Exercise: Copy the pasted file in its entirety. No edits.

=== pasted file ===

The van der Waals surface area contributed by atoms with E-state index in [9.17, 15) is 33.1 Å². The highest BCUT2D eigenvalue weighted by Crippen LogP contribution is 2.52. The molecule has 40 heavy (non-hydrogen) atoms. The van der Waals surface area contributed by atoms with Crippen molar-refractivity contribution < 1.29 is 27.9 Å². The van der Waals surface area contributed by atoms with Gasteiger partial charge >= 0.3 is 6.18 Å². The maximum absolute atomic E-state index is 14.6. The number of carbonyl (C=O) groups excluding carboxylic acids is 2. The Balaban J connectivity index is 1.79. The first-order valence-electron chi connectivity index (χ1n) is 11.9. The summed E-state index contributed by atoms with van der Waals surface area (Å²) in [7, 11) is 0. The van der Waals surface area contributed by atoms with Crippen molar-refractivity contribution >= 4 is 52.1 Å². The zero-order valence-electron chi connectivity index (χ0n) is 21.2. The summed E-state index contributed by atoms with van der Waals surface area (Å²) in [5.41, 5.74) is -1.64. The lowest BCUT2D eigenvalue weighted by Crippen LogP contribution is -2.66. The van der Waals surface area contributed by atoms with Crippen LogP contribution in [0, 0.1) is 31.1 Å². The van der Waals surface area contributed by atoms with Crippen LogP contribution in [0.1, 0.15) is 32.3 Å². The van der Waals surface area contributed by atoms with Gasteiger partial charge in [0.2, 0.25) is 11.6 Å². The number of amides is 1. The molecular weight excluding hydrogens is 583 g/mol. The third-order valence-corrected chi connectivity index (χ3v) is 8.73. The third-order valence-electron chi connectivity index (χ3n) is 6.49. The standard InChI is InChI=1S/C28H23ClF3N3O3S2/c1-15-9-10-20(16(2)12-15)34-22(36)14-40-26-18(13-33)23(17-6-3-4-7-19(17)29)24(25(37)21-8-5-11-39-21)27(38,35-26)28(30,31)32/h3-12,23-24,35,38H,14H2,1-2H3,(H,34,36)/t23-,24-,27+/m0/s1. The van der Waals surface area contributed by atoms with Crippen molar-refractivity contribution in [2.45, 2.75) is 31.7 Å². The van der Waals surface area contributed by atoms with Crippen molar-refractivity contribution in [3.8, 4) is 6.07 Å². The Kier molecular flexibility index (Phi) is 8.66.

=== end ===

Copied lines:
The van der Waals surface area contributed by atoms with E-state index in [9.17, 15) is 33.1 Å². The highest BCUT2D eigenvalue weighted by Crippen LogP contribution is 2.52. The molecule has 40 heavy (non-hydrogen) atoms. The van der Waals surface area contributed by atoms with Crippen molar-refractivity contribution < 1.29 is 27.9 Å². The van der Waals surface area contributed by atoms with Gasteiger partial charge >= 0.3 is 6.18 Å². The maximum absolute atomic E-state index is 14.6. The number of carbonyl (C=O) groups excluding carboxylic acids is 2. The Balaban J connectivity index is 1.79. The first-order valence-electron chi connectivity index (χ1n) is 11.9. The summed E-state index contributed by atoms with van der Waals surface area (Å²) in [7, 11) is 0. The van der Waals surface area contributed by atoms with Crippen molar-refractivity contribution >= 4 is 52.1 Å². The zero-order valence-electron chi connectivity index (χ0n) is 21.2. The summed E-state index contributed by atoms with van der Waals surface area (Å²) in [5.41, 5.74) is -1.64. The lowest BCUT2D eigenvalue weighted by Crippen LogP contribution is -2.66. The van der Waals surface area contributed by atoms with Crippen LogP contribution in [0, 0.1) is 31.1 Å². The van der Waals surface area contributed by atoms with Crippen LogP contribution in [0.1, 0.15) is 32.3 Å². The van der Waals surface area contributed by atoms with Gasteiger partial charge in [0.2, 0.25) is 11.6 Å². The number of amides is 1. The molecular weight excluding hydrogens is 583 g/mol. The third-order valence-corrected chi connectivity index (χ3v) is 8.73. The third-order valence-electron chi connectivity index (χ3n) is 6.49. The standard InChI is InChI=1S/C28H23ClF3N3O3S2/c1-15-9-10-20(16(2)12-15)34-22(36)14-40-26-18(13-33)23(17-6-3-4-7-19(17)29)24(25(37)21-8-5-11-39-21)27(38,35-26)28(30,31)32/h3-12,23-24,35,38H,14H2,1-2H3,(H,34,36)/t23-,24-,27+/m0/s1. The van der Waals surface area contributed by atoms with Crippen molar-refractivity contribution in [2.45, 2.75) is 31.7 Å². The van der Waals surface area contributed by atoms with Crippen molar-refractivity contribution in [3.8, 4) is 6.07 Å². The Kier molecular flexibility index (Phi) is 8.66.